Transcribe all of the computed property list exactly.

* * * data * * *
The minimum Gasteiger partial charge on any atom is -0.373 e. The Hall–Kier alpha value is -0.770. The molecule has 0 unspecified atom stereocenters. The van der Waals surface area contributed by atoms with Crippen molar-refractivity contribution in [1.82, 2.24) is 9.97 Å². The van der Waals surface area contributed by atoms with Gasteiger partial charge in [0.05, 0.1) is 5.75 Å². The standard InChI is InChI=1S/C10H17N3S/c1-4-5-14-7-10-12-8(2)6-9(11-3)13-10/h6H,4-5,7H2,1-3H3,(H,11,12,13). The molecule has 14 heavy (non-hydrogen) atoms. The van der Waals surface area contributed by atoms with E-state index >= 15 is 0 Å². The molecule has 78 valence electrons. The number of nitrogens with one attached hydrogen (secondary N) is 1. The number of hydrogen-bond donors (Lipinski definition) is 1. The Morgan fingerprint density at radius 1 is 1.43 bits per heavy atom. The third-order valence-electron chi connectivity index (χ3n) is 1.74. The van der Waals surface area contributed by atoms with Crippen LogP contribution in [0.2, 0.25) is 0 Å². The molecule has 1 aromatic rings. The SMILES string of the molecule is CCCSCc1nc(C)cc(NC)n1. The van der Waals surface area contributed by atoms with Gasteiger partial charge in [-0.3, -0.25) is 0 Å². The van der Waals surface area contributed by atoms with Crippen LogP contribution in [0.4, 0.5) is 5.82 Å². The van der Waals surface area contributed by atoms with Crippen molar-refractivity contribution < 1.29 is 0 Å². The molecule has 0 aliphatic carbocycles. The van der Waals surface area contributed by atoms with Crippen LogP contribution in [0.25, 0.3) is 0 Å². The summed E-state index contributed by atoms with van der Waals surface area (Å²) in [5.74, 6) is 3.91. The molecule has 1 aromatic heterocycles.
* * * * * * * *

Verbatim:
The minimum Gasteiger partial charge on any atom is -0.373 e. The Hall–Kier alpha value is -0.770. The molecule has 0 unspecified atom stereocenters. The van der Waals surface area contributed by atoms with Crippen molar-refractivity contribution in [1.82, 2.24) is 9.97 Å². The van der Waals surface area contributed by atoms with Gasteiger partial charge in [0.05, 0.1) is 5.75 Å². The standard InChI is InChI=1S/C10H17N3S/c1-4-5-14-7-10-12-8(2)6-9(11-3)13-10/h6H,4-5,7H2,1-3H3,(H,11,12,13). The molecule has 14 heavy (non-hydrogen) atoms. The van der Waals surface area contributed by atoms with E-state index >= 15 is 0 Å². The molecule has 78 valence electrons. The number of nitrogens with one attached hydrogen (secondary N) is 1. The number of hydrogen-bond donors (Lipinski definition) is 1. The Morgan fingerprint density at radius 1 is 1.43 bits per heavy atom. The third-order valence-electron chi connectivity index (χ3n) is 1.74. The van der Waals surface area contributed by atoms with Crippen LogP contribution in [0.2, 0.25) is 0 Å². The molecule has 1 aromatic rings. The SMILES string of the molecule is CCCSCc1nc(C)cc(NC)n1. The van der Waals surface area contributed by atoms with Gasteiger partial charge in [-0.3, -0.25) is 0 Å². The van der Waals surface area contributed by atoms with Crippen LogP contribution in [0.4, 0.5) is 5.82 Å². The van der Waals surface area contributed by atoms with Crippen molar-refractivity contribution < 1.29 is 0 Å². The molecule has 0 aliphatic carbocycles. The van der Waals surface area contributed by atoms with Crippen LogP contribution in [0.25, 0.3) is 0 Å². The summed E-state index contributed by atoms with van der Waals surface area (Å²) in [5.74, 6) is 3.91. The molecule has 1 aromatic heterocycles.